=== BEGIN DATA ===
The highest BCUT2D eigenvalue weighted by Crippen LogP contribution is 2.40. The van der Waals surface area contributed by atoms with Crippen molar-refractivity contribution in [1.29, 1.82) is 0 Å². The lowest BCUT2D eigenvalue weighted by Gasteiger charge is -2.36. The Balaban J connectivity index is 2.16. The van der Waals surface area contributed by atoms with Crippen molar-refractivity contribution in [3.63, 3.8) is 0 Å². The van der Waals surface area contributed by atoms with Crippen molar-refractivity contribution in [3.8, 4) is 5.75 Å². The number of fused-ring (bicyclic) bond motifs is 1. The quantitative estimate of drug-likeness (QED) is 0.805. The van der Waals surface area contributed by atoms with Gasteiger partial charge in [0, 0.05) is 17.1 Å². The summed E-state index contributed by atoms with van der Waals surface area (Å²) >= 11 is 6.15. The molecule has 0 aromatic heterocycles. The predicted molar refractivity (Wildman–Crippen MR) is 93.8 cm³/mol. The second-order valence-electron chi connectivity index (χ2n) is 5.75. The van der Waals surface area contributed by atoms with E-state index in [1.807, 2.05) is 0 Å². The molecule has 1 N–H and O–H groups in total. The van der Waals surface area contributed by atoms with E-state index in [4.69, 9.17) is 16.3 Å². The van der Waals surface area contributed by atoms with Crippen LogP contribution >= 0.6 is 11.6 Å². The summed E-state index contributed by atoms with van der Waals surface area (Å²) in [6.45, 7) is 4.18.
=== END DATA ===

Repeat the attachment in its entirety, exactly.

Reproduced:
The highest BCUT2D eigenvalue weighted by Crippen LogP contribution is 2.40. The van der Waals surface area contributed by atoms with Crippen molar-refractivity contribution in [1.29, 1.82) is 0 Å². The lowest BCUT2D eigenvalue weighted by Gasteiger charge is -2.36. The Balaban J connectivity index is 2.16. The van der Waals surface area contributed by atoms with Crippen molar-refractivity contribution in [3.63, 3.8) is 0 Å². The van der Waals surface area contributed by atoms with Crippen molar-refractivity contribution in [3.8, 4) is 5.75 Å². The number of fused-ring (bicyclic) bond motifs is 1. The quantitative estimate of drug-likeness (QED) is 0.805. The van der Waals surface area contributed by atoms with Gasteiger partial charge in [0, 0.05) is 17.1 Å². The summed E-state index contributed by atoms with van der Waals surface area (Å²) >= 11 is 6.15. The molecule has 0 aromatic heterocycles. The predicted molar refractivity (Wildman–Crippen MR) is 93.8 cm³/mol. The second-order valence-electron chi connectivity index (χ2n) is 5.75. The van der Waals surface area contributed by atoms with E-state index in [1.807, 2.05) is 0 Å². The molecule has 1 N–H and O–H groups in total. The van der Waals surface area contributed by atoms with E-state index in [4.69, 9.17) is 16.3 Å². The van der Waals surface area contributed by atoms with Crippen LogP contribution >= 0.6 is 11.6 Å². The summed E-state index contributed by atoms with van der Waals surface area (Å²) in [6.45, 7) is 4.18.